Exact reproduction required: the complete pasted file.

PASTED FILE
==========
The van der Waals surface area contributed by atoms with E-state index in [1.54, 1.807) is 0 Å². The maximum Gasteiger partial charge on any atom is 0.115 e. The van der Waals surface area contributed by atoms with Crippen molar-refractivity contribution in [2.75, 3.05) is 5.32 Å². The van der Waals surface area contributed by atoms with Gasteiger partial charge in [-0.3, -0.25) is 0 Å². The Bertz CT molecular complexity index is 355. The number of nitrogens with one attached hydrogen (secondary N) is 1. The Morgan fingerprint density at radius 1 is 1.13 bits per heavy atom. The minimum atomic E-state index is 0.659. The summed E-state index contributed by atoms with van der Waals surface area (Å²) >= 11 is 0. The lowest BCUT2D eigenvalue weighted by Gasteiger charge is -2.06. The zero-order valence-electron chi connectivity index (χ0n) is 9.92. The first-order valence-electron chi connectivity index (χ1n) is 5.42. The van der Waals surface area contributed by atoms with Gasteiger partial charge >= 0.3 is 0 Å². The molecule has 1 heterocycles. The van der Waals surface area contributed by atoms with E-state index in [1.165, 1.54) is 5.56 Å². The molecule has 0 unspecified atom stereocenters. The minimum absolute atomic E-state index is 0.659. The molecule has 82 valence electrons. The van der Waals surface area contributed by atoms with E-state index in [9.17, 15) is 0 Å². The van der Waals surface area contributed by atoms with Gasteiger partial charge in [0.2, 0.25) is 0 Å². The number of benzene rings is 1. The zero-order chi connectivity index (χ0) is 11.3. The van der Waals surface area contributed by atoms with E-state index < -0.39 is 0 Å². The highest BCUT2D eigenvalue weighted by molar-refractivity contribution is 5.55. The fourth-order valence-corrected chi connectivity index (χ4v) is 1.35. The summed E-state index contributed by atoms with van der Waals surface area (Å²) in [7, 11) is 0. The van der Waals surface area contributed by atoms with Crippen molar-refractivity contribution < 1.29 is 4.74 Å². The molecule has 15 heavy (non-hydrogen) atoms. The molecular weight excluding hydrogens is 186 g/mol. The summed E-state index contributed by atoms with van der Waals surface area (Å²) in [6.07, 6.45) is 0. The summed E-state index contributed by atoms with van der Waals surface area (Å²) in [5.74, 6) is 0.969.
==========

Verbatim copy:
The van der Waals surface area contributed by atoms with E-state index in [1.54, 1.807) is 0 Å². The maximum Gasteiger partial charge on any atom is 0.115 e. The van der Waals surface area contributed by atoms with Crippen molar-refractivity contribution in [2.75, 3.05) is 5.32 Å². The van der Waals surface area contributed by atoms with Gasteiger partial charge in [-0.3, -0.25) is 0 Å². The Bertz CT molecular complexity index is 355. The number of nitrogens with one attached hydrogen (secondary N) is 1. The Morgan fingerprint density at radius 1 is 1.13 bits per heavy atom. The minimum atomic E-state index is 0.659. The summed E-state index contributed by atoms with van der Waals surface area (Å²) >= 11 is 0. The lowest BCUT2D eigenvalue weighted by Gasteiger charge is -2.06. The zero-order valence-electron chi connectivity index (χ0n) is 9.92. The first-order valence-electron chi connectivity index (χ1n) is 5.42. The van der Waals surface area contributed by atoms with Gasteiger partial charge >= 0.3 is 0 Å². The molecule has 1 heterocycles. The van der Waals surface area contributed by atoms with E-state index in [1.165, 1.54) is 5.56 Å². The molecule has 0 unspecified atom stereocenters. The minimum absolute atomic E-state index is 0.659. The molecule has 82 valence electrons. The van der Waals surface area contributed by atoms with E-state index in [9.17, 15) is 0 Å². The van der Waals surface area contributed by atoms with Gasteiger partial charge in [0.2, 0.25) is 0 Å². The number of benzene rings is 1. The zero-order chi connectivity index (χ0) is 11.3. The van der Waals surface area contributed by atoms with E-state index < -0.39 is 0 Å². The highest BCUT2D eigenvalue weighted by molar-refractivity contribution is 5.55. The fourth-order valence-corrected chi connectivity index (χ4v) is 1.35. The summed E-state index contributed by atoms with van der Waals surface area (Å²) in [7, 11) is 0. The van der Waals surface area contributed by atoms with Crippen molar-refractivity contribution < 1.29 is 4.74 Å². The molecule has 15 heavy (non-hydrogen) atoms. The molecular weight excluding hydrogens is 186 g/mol. The summed E-state index contributed by atoms with van der Waals surface area (Å²) in [6.07, 6.45) is 0. The summed E-state index contributed by atoms with van der Waals surface area (Å²) in [5.74, 6) is 0.969.